The Mary Sue at NYCC: Don’t Write What You Know, Fight It!

In their first of three New York Comic-Con panels, The Mary Sue exhorted their audience to resist the old adage of “write what you know.” Editor-at-Large Susana Polo quoted Nikki Giovanni when explaining the impetus for their panel, Fight What You Know:

Writers don’t write from experience, although many are hesitant to admit that they don’t… If you wrote from experience, you’d get maybe one book, maybe three poems. Writers write from empathy.

Admitting that writing something that’s not your experience is scary, is a great place to start. Asking for tips? Even better. The panelists—including one of the co-writers of the new Batgirl and a Buffy alum—laid out the steps that every writer should go through to make sure your work is diverse and empathetic.

Polo moderated a panel including:

Where do I start?

Before you even begin untangling the issues of creating relatable, well-represented characters, you have to get the setting right. While Fletcher talked about building a new borough into Gotham City (Burnside, for Batgirl #35), his words applied to all writing: “We have to have as much empathy for the place, strangely, and imagine that as much as we imagine these people.”

If you’re basing your work off a specific place, there’s nothing like visiting. Novgorodoff related how she was adapting a graphic novel from a screenplay set in rural Oregon: “I wanted to go there and see what the trees looked like, and what kind of houses were there, and what did the air smell like.” It was by poking around the town “and looking in people’s backyards” that she was able to get a real sense for where her story was based.

Of course, if you’re on a budget, there’s always Google Maps! Seriously—Amber Benson is a fan.

What do I do if I’m an introvert?

It can be intimidating not only to admit to your lack of knowledge, but to then have to track down people who can fill in the gaps for you. “I find that a lot of people I want to ask questions of are also introverts,” Novgorodoff said. She prefers writing letters to calling people up.

Similarly, Xu took to Tumblr, in researching her new project which includes a character who is Chinese, American, and Nigerian. The most valuable responses came from children from mixed-race families, telling funny stories about their parents: “I wasn’t so much interested in them making a sweeping statement about their cultural experience, but more about them telling a story.”

Is there such a thing as too much research? (Spoiler: No.)

All the writers agreed that whatever scraps you pick up in your research—even if they derail a story or if you never use them—can be recycled for future projects. Novgorodoff has a box she calls “the Orphanage,” into which she puts random ideas for futures.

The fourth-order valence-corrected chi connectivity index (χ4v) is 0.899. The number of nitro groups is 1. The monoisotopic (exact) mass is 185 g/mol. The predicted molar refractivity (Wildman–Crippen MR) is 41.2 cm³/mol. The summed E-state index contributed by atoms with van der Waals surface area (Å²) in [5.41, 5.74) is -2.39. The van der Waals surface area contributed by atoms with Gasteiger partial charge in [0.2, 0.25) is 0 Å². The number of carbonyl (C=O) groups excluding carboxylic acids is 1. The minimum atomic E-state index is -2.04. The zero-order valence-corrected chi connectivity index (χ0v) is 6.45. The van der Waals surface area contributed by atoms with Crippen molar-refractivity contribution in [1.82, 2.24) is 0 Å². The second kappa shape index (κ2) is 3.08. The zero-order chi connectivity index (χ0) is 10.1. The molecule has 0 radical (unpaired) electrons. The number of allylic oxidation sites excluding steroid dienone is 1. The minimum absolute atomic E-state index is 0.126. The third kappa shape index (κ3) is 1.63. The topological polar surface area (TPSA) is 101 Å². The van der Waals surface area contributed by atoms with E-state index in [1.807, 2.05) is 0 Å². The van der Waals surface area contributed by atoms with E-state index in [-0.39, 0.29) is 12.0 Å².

“Friends can be great repositories!” Xu added, then launched into a side story about her friend’s thesis about mummy unwrapping parties and Victorian mummy porn. (Someone later asked during the Q&A when this thesis would appear online.) The lesson: Your peers’ projects may yield details or inspiration for your own work.

How do I feel comfortable and confident in my work, while still accepting criticism?

Always have a support system in place to double-check your work, whether it’s your publisher (as is the case with Fletcher’s work for big publishers like DC Comics, which has to follow stricter deadlines) or social media. “If 50 people are saying it’s an issue,” Xu said, “if it’s a recurring theme, then it’s worth taking into account.”

At the same time, don’t be too hard on yourself. “We’re not perfect,” Benson said. “We’re human beings, we make mistake… In the end, if you’re pleasing yourself and writing something that moves you, you’ll find other people who like it. You will get better. It’s the outlier principle—the more you do something, the better you’ll get at it.”

How do I balance representation while having characters still stand on their own?

“It’s important to be invested in what you’re writing,” Xu said. “You shouldn’t do representation for the sake of representation, because otherwise it feels tokening” and the reader can tell.

How do I make awful people who aren’t awful?

It’s all about nuance, Novgorodoff said: “For me, the real magic is writing characters who might do terrible things but aren’t terrible people, or who are terrible people who do good things.”

How do I draw the line between my setting being inspired by real life and not being constrained by real-world elements?

“I think there have to be real components to any fantasy world,” Benson said—smells, tall (or claustrophobic) buildings, the flow of people in and out. “You have to start with a kernel of reality.”

Photo: Twitter/@SamMaggs


Natalie Zutter writes plays about superheroes and sex robots, articles about celebrity conspiracy theories, and Tumblr rants about fandom. You can find her commenting on pop culture and giggling over Internet memes on Twitter.

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